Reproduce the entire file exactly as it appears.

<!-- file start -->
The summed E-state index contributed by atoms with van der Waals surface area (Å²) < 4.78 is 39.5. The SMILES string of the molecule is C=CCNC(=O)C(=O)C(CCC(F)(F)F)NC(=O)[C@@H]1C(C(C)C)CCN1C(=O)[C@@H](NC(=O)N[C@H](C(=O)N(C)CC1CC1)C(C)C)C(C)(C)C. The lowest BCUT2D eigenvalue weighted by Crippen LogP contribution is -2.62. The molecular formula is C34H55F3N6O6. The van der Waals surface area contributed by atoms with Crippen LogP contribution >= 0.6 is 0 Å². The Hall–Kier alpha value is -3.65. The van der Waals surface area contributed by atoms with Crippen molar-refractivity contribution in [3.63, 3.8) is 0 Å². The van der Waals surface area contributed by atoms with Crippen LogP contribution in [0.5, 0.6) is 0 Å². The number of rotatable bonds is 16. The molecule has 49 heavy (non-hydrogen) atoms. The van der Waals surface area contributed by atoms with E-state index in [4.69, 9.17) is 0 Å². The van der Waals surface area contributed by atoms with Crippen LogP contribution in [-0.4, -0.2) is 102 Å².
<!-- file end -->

The summed E-state index contributed by atoms with van der Waals surface area (Å²) < 4.78 is 39.5. The SMILES string of the molecule is C=CCNC(=O)C(=O)C(CCC(F)(F)F)NC(=O)[C@@H]1C(C(C)C)CCN1C(=O)[C@@H](NC(=O)N[C@H](C(=O)N(C)CC1CC1)C(C)C)C(C)(C)C. The lowest BCUT2D eigenvalue weighted by Crippen LogP contribution is -2.62. The molecular formula is C34H55F3N6O6. The van der Waals surface area contributed by atoms with Crippen LogP contribution >= 0.6 is 0 Å². The Hall–Kier alpha value is -3.65. The van der Waals surface area contributed by atoms with Crippen molar-refractivity contribution in [3.63, 3.8) is 0 Å². The van der Waals surface area contributed by atoms with Crippen LogP contribution in [0.5, 0.6) is 0 Å². The number of rotatable bonds is 16. The molecule has 49 heavy (non-hydrogen) atoms. The van der Waals surface area contributed by atoms with E-state index in [4.69, 9.17) is 0 Å². The van der Waals surface area contributed by atoms with Crippen LogP contribution in [-0.4, -0.2) is 102 Å².